Postgraduate Researchers


Hannah Absalom 

Project Title: Behavioural Insights in Social housing in England and the Netherlands

Funded by the ESRC, Supervised by Dr Jessica Pykett, Prof Andre Lymer and Dr  James Gregory

Hannah Absalom (nee Bailey) is a doctoral researcher interested in what the practice of behavioural insights in social housing has to say about possible shifts towards more behavioural forms of governance. Using a combination of semi-structured interviews, a Delphi engagement with tenants, online discussion groups, her research explores how behavioural insights is practiced, what are shaping this and how it is thought about by tenants of social housing. The research is interested in culture, effects, ethics and future forms.

As the researcher is a former practitioner in housing, there is a strong focus on making the research relevant for the sector and an intent to disseminate finding and make recommendations.

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Maria Jesus Alfaro

Project Title: Youth Happiness in the City: Young people´s experiences of happiness in the urban environment of Lima, Peru.

Funded by the Government of Peru, FONDECYT programme; supervised by Professor Peter Kraftl, Dr. Sophie Hadfield-Hill and Dr. Jessica Pykett

Maria Jesus Alfaro is an architect and researcher on urban childhoods, urban happiness and everyday experiences of the city. Her research examines children and adolescents’ sociocultural understandings and everyday experiences of happiness in the urban environment. She explores both the physical environment and the emotional attachment to, including issues around sociability, accessibility, belonging, safety and quality of the built environment through the lens of happiness and wellbeing. For doing so, it relies on a robust research programme conducted in Lima, Peru, comprising a qualitative stage with 200 children followed by a quantitative in-school survey with 700 respondents, in both cases aged 8-16 and sampled from different social economic groups and geographical areas of the city. Her work is interdisciplinary, applicable in different geographies and has already proven to be relevant to both academia and policy making due to breaking new ground in Latin America.

Her research interests lie at the interplay between urban childhoods and youth, happiness, wellbeing and human flourishing. She is particularly interested in the contrast between Western societies and the vibrant differences evident in the Latin American region. Also, she is interested in examining in more depth the relationship between urban context and human everyday thriving experiences enabling urban dwellers to be better and engaged citizens.

Twitter: @majealfarom 

Rob Booth

Rob Booth is a doctoral researcher whose research explores the way actors in the British food system understand, interpret and relate to the future. This research is theoretically inspired by critical geographies of time and temporality, as well as political ecology, but also retains a focus on the sort of material and political changes which could be adopted in order to develop agri-environmental policy that accounts for the long-term environmental externalities of contemporary food production.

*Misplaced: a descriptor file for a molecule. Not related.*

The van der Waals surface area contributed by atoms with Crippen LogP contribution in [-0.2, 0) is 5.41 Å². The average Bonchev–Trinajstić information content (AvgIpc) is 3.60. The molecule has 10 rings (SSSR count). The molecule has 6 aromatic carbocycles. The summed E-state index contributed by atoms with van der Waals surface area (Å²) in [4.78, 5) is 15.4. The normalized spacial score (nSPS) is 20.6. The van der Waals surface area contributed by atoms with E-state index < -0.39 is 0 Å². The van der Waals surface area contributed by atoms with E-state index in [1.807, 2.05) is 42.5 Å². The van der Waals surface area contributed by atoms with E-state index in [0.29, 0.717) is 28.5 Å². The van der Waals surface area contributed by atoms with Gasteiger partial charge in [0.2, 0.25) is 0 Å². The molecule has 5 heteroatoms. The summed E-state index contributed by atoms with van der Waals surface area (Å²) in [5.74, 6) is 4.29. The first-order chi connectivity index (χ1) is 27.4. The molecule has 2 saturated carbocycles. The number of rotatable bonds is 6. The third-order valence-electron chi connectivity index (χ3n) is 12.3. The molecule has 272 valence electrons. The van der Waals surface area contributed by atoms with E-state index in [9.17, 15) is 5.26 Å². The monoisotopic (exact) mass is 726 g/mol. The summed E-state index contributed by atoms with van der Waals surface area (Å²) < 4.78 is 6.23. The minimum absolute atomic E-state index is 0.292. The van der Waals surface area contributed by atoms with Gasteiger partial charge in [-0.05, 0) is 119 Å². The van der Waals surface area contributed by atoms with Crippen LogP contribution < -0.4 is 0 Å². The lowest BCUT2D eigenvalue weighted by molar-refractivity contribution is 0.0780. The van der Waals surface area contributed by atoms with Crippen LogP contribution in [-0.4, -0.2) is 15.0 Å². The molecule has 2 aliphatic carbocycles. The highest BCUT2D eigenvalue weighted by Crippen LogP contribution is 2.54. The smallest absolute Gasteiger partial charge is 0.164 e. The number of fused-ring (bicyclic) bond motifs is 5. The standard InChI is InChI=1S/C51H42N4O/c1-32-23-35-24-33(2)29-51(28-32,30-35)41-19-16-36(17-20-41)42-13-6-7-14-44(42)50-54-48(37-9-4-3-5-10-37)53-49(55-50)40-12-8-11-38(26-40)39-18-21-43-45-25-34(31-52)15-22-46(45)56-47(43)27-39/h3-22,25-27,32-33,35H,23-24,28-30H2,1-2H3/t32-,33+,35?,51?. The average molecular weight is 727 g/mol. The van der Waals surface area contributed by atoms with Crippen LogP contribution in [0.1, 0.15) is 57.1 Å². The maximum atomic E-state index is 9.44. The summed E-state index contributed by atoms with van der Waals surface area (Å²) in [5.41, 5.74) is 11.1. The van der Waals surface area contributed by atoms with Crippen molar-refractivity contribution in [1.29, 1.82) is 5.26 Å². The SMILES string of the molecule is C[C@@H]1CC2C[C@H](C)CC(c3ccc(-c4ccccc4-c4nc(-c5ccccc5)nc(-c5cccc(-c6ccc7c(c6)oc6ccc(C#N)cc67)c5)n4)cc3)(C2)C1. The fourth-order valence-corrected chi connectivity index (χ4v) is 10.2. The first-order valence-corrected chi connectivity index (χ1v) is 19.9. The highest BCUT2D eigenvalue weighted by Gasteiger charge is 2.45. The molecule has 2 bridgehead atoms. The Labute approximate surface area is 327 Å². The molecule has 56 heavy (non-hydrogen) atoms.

Rob has professional experience of policymaking at the heart of government, having worked as a policy advisor at both the Food Standards Agency and the Department for the Environment, Food and Rural Affairs. Rob’s academic background is in anthropology, having completed an MA in the Anthropology of Food at SOAS, University of London in 2015. An experienced researcher, Rob also has a Masters in Social Research Methods from the University of Birmingham and has worked as a qualitative researcher in the commercial research sector and as a Research Assistant on an externally funded project during his time at Birmingham. Rob also works as a Graduate Teaching Assistant, having led human geography seminars for first and second-year undergraduates.

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Rita Gayle

Project Title: The Collective Utopia: Black British Feminists’ Creative Escape from the Margins of Society

Funded by the AHRC through the M3C DTP.

Supervised by Dr Patricia Noxolo and Dr Jessica Pykett

I am a human geography PhD student in the School of Geography, Earth and Environmental Sciences at the University of Birmingham. I am funded by the Midlands 3 Cities Arts and Humanities Research Council DTP. My thesis investigates the millennial generation of Black Feminist womxn/non-binary collectives presently working to establish themselves in Britain’s creative and cultural industries. These creative collective groups have formed to act as a point of resistance to exclusion and a line of communication to gaining inclusion. The creative and cultural industries are Britain’s most dynamic response to managing the nation’s post-industrial economy and yet its Black employee figures have remained stubbornly low. The aim of the project will be to evaluate the spatial activities, content and forms of Black feminist, womxn and non-binary collectives located in Britain as they navigate their exclusion/inclusion in these industries.

Twitter: @rita_gayle

Polly Jarman

Project Title: Young people’s learning and interactions with(in) urban woodlands

Funded by Leverhulme Trust, through Forest Edge Doctoral Programme, Supervised by Professor Peter Kraftl and Dr Sophie Hadfield-Hill

Polly Jarman is a doctoral researcher interested in the geographies of children and young people and geographies of education. In particular, she is interested in the relationship between non-outcomes-based education and encounters with urban woodlands. Her research project uses video technologies and walking ethnography to explore how learning unfolds in such settings. These methods have been undertaken with diverse groups of young people, many with specific special educational needs and disabilities. Working with new materialist and postqualitative theoretical approaches, she considers the material, affective, emotional and embodied entanglements of young people with these environments.

In working towards a participatory project, her research highlights other ways of learning-with and walking-with disability. It also considers issues of agency and voice, interactions between human and non-human, embodied being in public space, the role of technology in learning, non-hierarchical ways of knowledge-construction and thus alternative approaches to education.

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Jessy O Jessa

Project title: Towards Sustainable Solid Waste Management: The Role of Stakeholders in Tackling the Waste Management Challenges.